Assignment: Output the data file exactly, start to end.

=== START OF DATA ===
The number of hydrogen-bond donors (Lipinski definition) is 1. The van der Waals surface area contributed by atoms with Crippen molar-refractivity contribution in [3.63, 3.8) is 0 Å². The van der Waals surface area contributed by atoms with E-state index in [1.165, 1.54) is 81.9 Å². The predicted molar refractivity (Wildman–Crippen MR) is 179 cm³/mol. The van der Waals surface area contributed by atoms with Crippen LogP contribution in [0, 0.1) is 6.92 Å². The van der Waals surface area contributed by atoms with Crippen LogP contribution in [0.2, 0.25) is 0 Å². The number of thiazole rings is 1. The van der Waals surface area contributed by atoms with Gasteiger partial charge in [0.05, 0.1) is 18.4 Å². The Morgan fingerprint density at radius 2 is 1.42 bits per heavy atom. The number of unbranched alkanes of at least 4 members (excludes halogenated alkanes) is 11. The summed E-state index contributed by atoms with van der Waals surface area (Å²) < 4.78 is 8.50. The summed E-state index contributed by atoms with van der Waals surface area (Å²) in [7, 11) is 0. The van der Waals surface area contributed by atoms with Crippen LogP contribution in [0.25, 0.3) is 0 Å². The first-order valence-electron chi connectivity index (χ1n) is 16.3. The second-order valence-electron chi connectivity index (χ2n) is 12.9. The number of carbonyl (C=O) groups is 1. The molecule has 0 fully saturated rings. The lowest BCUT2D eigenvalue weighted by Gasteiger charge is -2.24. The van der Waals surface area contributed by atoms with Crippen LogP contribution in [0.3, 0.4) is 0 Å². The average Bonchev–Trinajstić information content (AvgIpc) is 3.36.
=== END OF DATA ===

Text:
The number of hydrogen-bond donors (Lipinski definition) is 1. The van der Waals surface area contributed by atoms with Crippen molar-refractivity contribution in [3.63, 3.8) is 0 Å². The van der Waals surface area contributed by atoms with E-state index in [1.165, 1.54) is 81.9 Å². The predicted molar refractivity (Wildman–Crippen MR) is 179 cm³/mol. The van der Waals surface area contributed by atoms with Crippen LogP contribution in [0, 0.1) is 6.92 Å². The van der Waals surface area contributed by atoms with Crippen LogP contribution in [0.2, 0.25) is 0 Å². The number of thiazole rings is 1. The van der Waals surface area contributed by atoms with Gasteiger partial charge in [0.05, 0.1) is 18.4 Å². The Morgan fingerprint density at radius 2 is 1.42 bits per heavy atom. The number of unbranched alkanes of at least 4 members (excludes halogenated alkanes) is 11. The summed E-state index contributed by atoms with van der Waals surface area (Å²) < 4.78 is 8.50. The summed E-state index contributed by atoms with van der Waals surface area (Å²) in [7, 11) is 0. The van der Waals surface area contributed by atoms with Crippen LogP contribution in [0.25, 0.3) is 0 Å². The first-order valence-electron chi connectivity index (χ1n) is 16.3. The second-order valence-electron chi connectivity index (χ2n) is 12.9. The number of carbonyl (C=O) groups is 1. The molecule has 0 fully saturated rings. The lowest BCUT2D eigenvalue weighted by Gasteiger charge is -2.24. The van der Waals surface area contributed by atoms with Crippen LogP contribution in [0.3, 0.4) is 0 Å². The average Bonchev–Trinajstić information content (AvgIpc) is 3.36.